Captain Allan Noel Minns, DSO, MC was an English officer of the British Army who served during the First World War.

He was born on 23 March 1891, in Thetford, the son of Bahamian-born Dr. Allan Glaisyer and Emily Minns (née Pearson).[1] His father is believed to have become the first black mayor of an English town when he was elected to the position in Thetford in 1904. Minns attended Thetford Grammar School before entering Guy's Hospital to pursue a career in medicine.

Enlisting shortly after the outbreak of war, Minns was commissioned in the Royal Army Medical Corps as a lieutenant in September 1914. His first service overseas was in the Gallipoli Campaign, where he was awarded the Military Cross while with the 39th Field Ambulance. His citation, which was published in the London Gazette on 2 November 1915, reads:

For conspicuous gallantry and devotion to duty at Suvla Bay, Gallipoli peninsula, on 30th August 1915, when attending to the wounded under heavy shrapnel fire. Another officer who was assisting him was killed. Lieutenant Minns later returned to the dressing station, took out 12 stretcher squads and brought in 24 wounded men.[2]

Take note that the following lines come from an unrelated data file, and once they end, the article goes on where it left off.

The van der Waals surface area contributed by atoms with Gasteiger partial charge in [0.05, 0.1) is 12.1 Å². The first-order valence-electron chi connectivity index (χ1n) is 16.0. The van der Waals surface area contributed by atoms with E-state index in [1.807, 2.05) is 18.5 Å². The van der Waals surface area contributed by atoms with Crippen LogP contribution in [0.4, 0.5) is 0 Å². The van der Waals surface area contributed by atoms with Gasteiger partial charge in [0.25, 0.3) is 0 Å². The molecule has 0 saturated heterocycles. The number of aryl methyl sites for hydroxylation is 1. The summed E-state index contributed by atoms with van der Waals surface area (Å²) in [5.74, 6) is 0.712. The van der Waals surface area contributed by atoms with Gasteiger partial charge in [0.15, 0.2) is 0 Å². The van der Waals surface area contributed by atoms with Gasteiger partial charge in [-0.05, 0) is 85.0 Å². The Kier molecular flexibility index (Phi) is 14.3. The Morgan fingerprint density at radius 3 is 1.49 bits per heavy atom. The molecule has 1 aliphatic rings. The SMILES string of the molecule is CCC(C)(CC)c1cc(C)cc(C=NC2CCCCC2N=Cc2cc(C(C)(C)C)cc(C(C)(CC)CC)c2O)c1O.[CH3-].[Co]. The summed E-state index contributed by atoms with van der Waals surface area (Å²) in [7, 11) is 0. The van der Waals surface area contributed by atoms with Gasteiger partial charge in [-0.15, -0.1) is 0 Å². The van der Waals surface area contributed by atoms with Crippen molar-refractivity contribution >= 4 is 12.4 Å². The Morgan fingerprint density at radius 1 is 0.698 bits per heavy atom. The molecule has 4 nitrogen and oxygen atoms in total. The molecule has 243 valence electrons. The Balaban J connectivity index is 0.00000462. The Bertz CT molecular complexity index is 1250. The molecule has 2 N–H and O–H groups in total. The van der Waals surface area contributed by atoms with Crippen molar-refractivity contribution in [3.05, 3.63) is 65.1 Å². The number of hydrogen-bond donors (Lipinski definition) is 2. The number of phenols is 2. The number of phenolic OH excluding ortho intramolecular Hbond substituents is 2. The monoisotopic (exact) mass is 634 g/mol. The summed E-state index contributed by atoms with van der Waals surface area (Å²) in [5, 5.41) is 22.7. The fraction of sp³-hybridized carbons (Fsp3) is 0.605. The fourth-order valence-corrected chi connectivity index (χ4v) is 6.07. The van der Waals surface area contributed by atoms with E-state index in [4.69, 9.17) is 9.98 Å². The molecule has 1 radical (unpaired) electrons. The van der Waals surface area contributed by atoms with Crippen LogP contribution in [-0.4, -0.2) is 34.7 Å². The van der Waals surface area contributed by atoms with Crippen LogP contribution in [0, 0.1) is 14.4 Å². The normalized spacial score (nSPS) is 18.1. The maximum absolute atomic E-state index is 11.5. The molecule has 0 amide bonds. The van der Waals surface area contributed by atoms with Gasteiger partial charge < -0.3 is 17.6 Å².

From 2 October, Minns was ranked as a temporary major while in command of the 39th Field Ambulance.[3] He had relinquished it by January 1916 and was evacuated to Egypt. Minns remained there for two months until he was sent to Mesopotamia. He left for India in July, but returned to the theatre the following year. In Mesopotamia, Minns was awarded the Distinguished Service Order and twice mentioned in despatches. He remained in the region until 1921,[4] on attachment to the 1st Rifle Brigade.[1]

He died on 6 April 1921, the result of a motor accident. He is buried in Thetford Cemetery.


  1. 1.0 1.1 MINNS, Captain Allan Noel’, Who Was Who, A & C Black, an imprint of Bloomsbury Publishing plc, 1920–2015; online edn, Oxford University Press, 2014 ; online edn, April 2014 accessed 22 June 2015
  2. The London Gazette (12867), p. 1633. 2 November 1915, Retrieved 22 June 2015.
  3. The London Gazette (29468), p. 1562. 8 February 1916, Retrieved 22 June 2015.
  4. Commissioned Officers in the Medical Services of the British Army, 1660-1960: Roll of officers in the Royal Army Medical Corps, 1898-1960, p. 139.
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